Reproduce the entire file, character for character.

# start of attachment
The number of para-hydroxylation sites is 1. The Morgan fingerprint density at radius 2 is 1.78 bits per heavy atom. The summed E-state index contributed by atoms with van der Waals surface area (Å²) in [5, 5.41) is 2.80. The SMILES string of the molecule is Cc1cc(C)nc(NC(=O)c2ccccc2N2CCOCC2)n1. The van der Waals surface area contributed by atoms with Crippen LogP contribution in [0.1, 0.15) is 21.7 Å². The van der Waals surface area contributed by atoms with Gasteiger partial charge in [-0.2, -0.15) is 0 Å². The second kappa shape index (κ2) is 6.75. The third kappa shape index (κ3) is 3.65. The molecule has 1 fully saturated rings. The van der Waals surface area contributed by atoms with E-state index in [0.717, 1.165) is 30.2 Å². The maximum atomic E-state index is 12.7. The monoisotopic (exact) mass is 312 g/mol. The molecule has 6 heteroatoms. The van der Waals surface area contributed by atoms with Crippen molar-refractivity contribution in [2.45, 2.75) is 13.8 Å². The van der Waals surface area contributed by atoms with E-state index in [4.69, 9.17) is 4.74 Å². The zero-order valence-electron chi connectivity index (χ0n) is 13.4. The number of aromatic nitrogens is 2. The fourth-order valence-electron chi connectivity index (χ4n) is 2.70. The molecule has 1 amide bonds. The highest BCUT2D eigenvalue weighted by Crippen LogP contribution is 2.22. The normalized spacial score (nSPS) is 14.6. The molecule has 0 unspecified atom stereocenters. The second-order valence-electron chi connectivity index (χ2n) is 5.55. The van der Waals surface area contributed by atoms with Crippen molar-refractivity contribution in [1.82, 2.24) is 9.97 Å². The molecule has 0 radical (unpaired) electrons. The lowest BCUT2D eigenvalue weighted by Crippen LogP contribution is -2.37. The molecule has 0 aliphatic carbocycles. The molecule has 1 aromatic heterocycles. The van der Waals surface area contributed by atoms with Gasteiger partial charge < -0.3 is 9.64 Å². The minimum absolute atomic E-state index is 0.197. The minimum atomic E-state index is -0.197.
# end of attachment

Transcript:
The number of para-hydroxylation sites is 1. The Morgan fingerprint density at radius 2 is 1.78 bits per heavy atom. The summed E-state index contributed by atoms with van der Waals surface area (Å²) in [5, 5.41) is 2.80. The SMILES string of the molecule is Cc1cc(C)nc(NC(=O)c2ccccc2N2CCOCC2)n1. The van der Waals surface area contributed by atoms with Crippen LogP contribution in [0.1, 0.15) is 21.7 Å². The van der Waals surface area contributed by atoms with Gasteiger partial charge in [-0.2, -0.15) is 0 Å². The second kappa shape index (κ2) is 6.75. The third kappa shape index (κ3) is 3.65. The molecule has 1 fully saturated rings. The van der Waals surface area contributed by atoms with E-state index in [0.717, 1.165) is 30.2 Å². The maximum atomic E-state index is 12.7. The monoisotopic (exact) mass is 312 g/mol. The molecule has 6 heteroatoms. The van der Waals surface area contributed by atoms with Crippen molar-refractivity contribution in [2.45, 2.75) is 13.8 Å². The van der Waals surface area contributed by atoms with E-state index in [4.69, 9.17) is 4.74 Å². The zero-order valence-electron chi connectivity index (χ0n) is 13.4. The number of aromatic nitrogens is 2. The fourth-order valence-electron chi connectivity index (χ4n) is 2.70. The molecule has 1 amide bonds. The highest BCUT2D eigenvalue weighted by Crippen LogP contribution is 2.22. The normalized spacial score (nSPS) is 14.6. The molecule has 0 unspecified atom stereocenters. The second-order valence-electron chi connectivity index (χ2n) is 5.55. The van der Waals surface area contributed by atoms with Crippen molar-refractivity contribution in [1.82, 2.24) is 9.97 Å². The molecule has 0 radical (unpaired) electrons. The lowest BCUT2D eigenvalue weighted by Crippen LogP contribution is -2.37. The molecule has 0 aliphatic carbocycles. The molecule has 1 aromatic heterocycles. The van der Waals surface area contributed by atoms with Gasteiger partial charge < -0.3 is 9.64 Å². The minimum absolute atomic E-state index is 0.197. The minimum atomic E-state index is -0.197.